With fewer beds for Halifax homeless, advocates turn eye to permanent housing
Shelters lost beds due to COVID-19 but demand for safe spaces remains with winter approaching
The COVID-19 pandemic has slashed the number of beds at emergency shelters in Halifax, improving operations in some ways but creating pressure for the winter ahead.
Soon after the arrival of COVID-19 in Nova Scotia, shelters reduced their capacity to allow for physical distancing according to public health guidelines.
Shelter Nova Scotia's two emergency shelters in Halifax came through the first wave of the pandemic with almost 40 per cent fewer beds. The women's shelter, Barry House, was left with 17 beds, down from 20. Metro Turning Point, a shelter for men, dropped to 30 beds from 55.
At the same time, advocates have been noticing more people sleeping rough — meaning outdoors in public spaces.
"It's so easy for people to immediately think less beds clearly is why there's more people on the streets," said Jayme Butt, a spokesperson for Shelter Nova Scotia.
"It's just so much bigger than that."
Butt said the solution is not more shelter beds and Shelter Nova Scotia has no plans to go back to its former capacity. In fact, existing spaces have been renovated to keep numbers low.
The new mission, said Butt, is to get people into permanent housing. With fewer beds in the shelters, she said the ratio of staff to guests is now "appropriate," and allows housing support workers and social workers to do their jobs better.
"We're putting all of our concentration now into affordable housing and supportive housing and just trying to turn those beds over quicker."
New shelter model offers safety, privacy
Butt said the renovations to Barry House and Metro Turning Point have made them "more dignified" places to stay, and is becoming a common model for emergency shelters.
What used to be wide open rooms — and in the case of Metro Turning Point, full of bunk beds — are now broken up into so-called "snugs."
"It's kind of like a cubicle except there are actual walls ... so that the folks that are sleeping actually have privacy," she said.
It's resulted in fewer confrontations between people at the shelter.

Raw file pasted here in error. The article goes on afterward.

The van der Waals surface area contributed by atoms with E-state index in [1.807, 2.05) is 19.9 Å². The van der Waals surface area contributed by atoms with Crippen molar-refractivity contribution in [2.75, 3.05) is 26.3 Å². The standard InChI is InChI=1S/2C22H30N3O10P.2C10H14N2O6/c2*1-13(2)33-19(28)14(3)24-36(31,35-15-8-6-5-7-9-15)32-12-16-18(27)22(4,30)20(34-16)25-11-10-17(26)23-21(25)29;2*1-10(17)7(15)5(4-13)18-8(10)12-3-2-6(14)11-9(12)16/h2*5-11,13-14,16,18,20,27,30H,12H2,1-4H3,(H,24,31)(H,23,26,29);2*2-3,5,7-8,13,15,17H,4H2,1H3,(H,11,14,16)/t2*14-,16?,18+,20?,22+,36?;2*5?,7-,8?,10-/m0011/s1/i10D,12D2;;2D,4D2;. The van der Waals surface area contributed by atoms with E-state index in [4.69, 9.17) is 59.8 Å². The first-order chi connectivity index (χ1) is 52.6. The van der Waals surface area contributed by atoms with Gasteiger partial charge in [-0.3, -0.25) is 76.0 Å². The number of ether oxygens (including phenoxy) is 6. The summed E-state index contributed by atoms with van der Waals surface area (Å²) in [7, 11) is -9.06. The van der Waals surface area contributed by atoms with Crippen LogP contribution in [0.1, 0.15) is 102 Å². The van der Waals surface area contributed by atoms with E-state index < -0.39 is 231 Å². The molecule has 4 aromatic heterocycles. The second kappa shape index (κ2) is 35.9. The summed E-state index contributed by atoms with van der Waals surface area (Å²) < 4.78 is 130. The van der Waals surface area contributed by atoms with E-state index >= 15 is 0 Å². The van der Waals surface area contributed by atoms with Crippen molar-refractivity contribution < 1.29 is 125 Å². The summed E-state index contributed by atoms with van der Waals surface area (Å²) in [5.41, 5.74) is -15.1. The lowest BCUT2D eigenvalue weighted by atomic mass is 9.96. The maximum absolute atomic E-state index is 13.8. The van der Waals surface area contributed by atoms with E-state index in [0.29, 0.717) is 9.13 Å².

"We've already seen less fights because there's nobody kind of getting up in people's faces," Butt said. "This is the way it should have always been."
Positive as those changes may be, and hopeful as Butt is that they'll help transition more people into permanent housing solutions, there is still an immediate demand for shelter beds — especially with colder months on the horizon.
'Deep urgency' to find more housing before winter
Butt said Shelter Nova Scotia and other organizations across Halifax are now collaborating to find more space before winter.
"It's anything from us purchasing a hotel to, you know, getting a building that is not occupied," she said.
That pressing demand for emergency shelter beds is also on the mind of Jeff Karabanow, one of the founders of Out of the Cold, an emergency shelter that usually opens in November or December and runs until the spring.
Out of the Cold does not have a dedicated space and had to scramble last winter to find something that could accommodate physical distancing. It ended up renting part of a vacant hotel, which Karabanow said is a possibility again this year, but could be cost prohibitive.
He's still shopping around for an appropriate space.
"I think this is going to be a very difficult winter for folks that are experiencing homelessness or precarious housing," said Karabanow. "There's a deep urgency to figure something out."
Karabanow said the solution needs government support from all levels. Affordable housing and homelessness have become election issues in Halifax's current municipal election, with voting day on Oct. 17.
"Affordable housing is a priority in debates and discussion right now, so I'm really hoping something materializes quickly," Karabanow said.
Butt echoed that sentiment, saying she's glad to see the political will, but is waiting to see action.
"This is how we start. We start by talking about it."